The student news site of Thomas Jefferson High School for Science and Technology


The student news site of Thomas Jefferson High School for Science and Technology


The student news site of Thomas Jefferson High School for Science and Technology


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SGA town hall brings students’ voices alive

Audrey Li
Taking a break from discussion, teachers and panelists converse among themselves and prepare thoughts for the next questions. The SGA-organized town hall brought class representatives and teachers together to discuss student concerns, student wellness and school policy.

On Friday, April 12, the Student Government Association (SGA) hosted the second town hall of the school year, bringing two student representatives from each grade and four department heads together to discuss policy and reform among the Jefferson student body. 

The town hall is one of the only events that offer students a structured time to discuss concerns with teachers in a conversational type setting. Questions were presented to the panel, which was a mix of students and teachers, bringing up issues such as grading, testing, and student advocacy. Panelists were free to contribute opinions and ask each other questions. Department heads from math, humanities, science, and technology also had an excellent opportunity to inform students about their ongoing efforts, increasing transparency and trust between students and teachers.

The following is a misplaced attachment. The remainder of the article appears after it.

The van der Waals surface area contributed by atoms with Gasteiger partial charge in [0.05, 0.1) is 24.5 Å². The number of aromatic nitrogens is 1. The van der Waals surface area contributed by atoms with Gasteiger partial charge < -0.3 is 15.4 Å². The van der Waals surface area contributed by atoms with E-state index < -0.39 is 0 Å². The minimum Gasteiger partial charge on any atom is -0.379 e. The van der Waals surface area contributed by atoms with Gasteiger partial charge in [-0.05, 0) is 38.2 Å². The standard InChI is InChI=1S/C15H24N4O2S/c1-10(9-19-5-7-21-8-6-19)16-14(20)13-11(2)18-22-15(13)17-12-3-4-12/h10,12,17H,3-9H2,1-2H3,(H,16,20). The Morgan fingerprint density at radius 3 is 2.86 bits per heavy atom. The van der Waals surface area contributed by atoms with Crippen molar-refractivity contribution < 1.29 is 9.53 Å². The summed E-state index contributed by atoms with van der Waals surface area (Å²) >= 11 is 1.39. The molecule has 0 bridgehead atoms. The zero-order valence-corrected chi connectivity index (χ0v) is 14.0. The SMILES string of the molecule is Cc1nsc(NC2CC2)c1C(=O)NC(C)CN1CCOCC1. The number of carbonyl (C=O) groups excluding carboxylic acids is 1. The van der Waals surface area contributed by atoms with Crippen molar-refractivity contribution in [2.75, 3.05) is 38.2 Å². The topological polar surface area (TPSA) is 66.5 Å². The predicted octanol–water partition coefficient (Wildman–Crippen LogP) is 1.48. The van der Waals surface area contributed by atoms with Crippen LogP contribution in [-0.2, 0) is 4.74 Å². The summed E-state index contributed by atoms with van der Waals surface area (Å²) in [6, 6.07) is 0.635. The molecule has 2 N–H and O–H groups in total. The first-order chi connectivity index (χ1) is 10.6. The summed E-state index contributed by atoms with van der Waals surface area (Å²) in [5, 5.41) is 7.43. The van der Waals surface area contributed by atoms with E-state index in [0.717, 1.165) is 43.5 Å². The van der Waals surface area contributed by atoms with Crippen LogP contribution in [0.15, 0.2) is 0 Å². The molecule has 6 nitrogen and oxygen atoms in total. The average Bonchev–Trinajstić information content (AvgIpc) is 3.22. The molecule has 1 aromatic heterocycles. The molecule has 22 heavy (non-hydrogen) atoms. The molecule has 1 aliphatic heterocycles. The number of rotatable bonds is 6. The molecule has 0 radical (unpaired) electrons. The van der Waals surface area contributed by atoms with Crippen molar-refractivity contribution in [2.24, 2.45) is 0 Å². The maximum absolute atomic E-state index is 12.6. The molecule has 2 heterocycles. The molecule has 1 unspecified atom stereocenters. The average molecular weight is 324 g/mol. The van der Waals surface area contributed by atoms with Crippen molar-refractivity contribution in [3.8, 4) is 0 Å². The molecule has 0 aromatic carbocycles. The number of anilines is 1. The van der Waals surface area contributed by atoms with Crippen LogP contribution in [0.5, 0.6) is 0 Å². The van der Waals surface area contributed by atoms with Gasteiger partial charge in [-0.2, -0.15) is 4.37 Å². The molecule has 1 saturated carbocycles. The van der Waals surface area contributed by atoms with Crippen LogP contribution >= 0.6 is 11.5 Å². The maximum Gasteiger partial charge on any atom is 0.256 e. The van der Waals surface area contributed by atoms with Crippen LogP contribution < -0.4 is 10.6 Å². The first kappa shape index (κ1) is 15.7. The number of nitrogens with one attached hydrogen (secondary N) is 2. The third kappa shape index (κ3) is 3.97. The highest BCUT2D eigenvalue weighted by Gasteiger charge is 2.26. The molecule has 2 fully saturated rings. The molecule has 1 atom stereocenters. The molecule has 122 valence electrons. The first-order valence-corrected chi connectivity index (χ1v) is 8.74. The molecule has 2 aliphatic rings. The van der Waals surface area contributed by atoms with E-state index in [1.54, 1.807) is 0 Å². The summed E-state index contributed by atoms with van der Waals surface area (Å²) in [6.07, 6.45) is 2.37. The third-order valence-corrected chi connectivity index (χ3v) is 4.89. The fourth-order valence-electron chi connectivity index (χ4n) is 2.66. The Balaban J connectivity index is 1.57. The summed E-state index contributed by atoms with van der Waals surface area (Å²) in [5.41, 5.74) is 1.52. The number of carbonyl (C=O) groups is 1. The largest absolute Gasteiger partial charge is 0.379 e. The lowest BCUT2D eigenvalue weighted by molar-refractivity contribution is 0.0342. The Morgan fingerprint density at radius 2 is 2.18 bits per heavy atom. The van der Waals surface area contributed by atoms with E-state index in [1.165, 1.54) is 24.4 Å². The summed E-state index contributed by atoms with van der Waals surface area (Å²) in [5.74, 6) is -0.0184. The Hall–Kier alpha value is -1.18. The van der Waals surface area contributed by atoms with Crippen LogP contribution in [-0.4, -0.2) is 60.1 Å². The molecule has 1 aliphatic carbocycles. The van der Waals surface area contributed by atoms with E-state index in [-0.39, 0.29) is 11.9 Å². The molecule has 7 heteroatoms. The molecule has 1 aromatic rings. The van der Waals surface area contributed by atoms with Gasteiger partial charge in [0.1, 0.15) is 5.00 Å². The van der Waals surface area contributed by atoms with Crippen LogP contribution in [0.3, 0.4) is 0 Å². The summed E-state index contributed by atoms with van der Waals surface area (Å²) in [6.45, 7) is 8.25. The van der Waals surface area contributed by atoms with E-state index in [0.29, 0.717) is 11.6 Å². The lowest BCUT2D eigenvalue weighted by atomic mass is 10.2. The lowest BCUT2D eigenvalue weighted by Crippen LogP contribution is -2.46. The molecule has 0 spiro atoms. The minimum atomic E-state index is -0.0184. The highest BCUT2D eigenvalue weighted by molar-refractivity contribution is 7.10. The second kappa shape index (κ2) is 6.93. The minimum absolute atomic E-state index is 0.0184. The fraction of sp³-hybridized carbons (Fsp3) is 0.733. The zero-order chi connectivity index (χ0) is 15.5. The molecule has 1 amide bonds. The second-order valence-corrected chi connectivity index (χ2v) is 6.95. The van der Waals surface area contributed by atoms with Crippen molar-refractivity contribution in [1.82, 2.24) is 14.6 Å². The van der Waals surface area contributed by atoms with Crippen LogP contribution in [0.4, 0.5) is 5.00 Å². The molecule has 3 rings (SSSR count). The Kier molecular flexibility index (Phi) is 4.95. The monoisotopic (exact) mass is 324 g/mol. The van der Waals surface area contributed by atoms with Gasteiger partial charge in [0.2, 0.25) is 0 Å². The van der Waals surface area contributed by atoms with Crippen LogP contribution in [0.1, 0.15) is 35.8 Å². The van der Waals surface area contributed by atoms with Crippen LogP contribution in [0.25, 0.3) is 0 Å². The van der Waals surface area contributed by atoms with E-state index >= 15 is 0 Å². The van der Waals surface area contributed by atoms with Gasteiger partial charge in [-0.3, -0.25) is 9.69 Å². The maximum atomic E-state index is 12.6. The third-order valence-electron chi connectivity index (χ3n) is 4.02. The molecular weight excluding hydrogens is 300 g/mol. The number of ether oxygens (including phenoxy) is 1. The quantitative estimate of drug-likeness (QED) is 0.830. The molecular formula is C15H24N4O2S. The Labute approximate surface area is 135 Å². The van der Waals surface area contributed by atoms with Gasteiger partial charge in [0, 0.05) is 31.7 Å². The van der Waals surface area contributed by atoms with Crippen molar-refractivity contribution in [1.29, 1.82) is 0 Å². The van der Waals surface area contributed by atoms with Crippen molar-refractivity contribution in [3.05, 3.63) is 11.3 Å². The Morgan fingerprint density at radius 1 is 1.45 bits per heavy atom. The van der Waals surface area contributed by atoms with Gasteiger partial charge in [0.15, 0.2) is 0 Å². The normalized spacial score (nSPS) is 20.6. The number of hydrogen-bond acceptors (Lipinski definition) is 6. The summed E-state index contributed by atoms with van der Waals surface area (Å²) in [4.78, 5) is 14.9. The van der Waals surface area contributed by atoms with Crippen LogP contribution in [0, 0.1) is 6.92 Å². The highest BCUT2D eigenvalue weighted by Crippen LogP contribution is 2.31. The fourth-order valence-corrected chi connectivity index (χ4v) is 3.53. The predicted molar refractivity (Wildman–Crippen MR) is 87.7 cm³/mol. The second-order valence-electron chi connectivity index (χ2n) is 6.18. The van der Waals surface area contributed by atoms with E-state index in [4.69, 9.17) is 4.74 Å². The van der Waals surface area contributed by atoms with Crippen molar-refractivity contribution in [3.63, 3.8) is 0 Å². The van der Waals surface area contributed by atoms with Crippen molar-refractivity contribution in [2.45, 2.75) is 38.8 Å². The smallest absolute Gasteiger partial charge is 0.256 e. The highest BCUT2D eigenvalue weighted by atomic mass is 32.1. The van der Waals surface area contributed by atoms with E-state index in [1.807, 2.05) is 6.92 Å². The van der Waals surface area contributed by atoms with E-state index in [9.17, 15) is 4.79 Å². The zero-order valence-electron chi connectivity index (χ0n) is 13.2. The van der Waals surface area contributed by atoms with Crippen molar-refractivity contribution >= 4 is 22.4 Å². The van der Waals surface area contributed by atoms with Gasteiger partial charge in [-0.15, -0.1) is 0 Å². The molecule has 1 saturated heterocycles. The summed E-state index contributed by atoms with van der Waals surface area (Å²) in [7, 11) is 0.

“A great thing about town hall is hearing about what the departments are currently doing and what they’re currently doing to improve things. They were able to give their updates,” sophomore panel member Nargis Ibrahimi said. 

 Students on the panel were selected through an application form posted on TJ Intranet, where people interested in student policy could sign up to represent their class and talk to teachers. Those who weren’t involved in SGA or Class Council but were still interested in student leadership could start by applying for a position at the town hall.

“We selected the people who we felt would be the best fit to represent the student body as a whole. From each grade, we selected two representatives,” town hall organizer and SGA policy director Cameron Ake said. 

Some topics discussed included academic policy, department policy and student wellness. Students could also submit issues they felt needed to be discussed within each subcategory. SGA released the questions beforehand to help panelists prepare thoughts and get opinions from other students. 

“I think the issue that we talked about that I was most passionate about was delaying the grading of assessments. The issue [is that] teachers [take] too long to grade student assessments, and it can hinder students’ opportunity to learn from their mistakes. We agreed that there must be something done about it,” junior panelist Christopher Draper said. 

Throughout the panel, students were seated among teachers together, which is a sight not commonly seen otherwise. Ibrahimi described it as a conversation with students equal to teachers, which made discussion much more natural and productive. Students interested in what was discussed at the meeting can look for notes released by the SGA post-event, once they get administration approval.

“You usually don’t really get a lot of time or opportunities to just go up in the hallway to talk to teachers because they’re busy, so the town hall is a great way to facilitate discussion,” Ibrahimi said.

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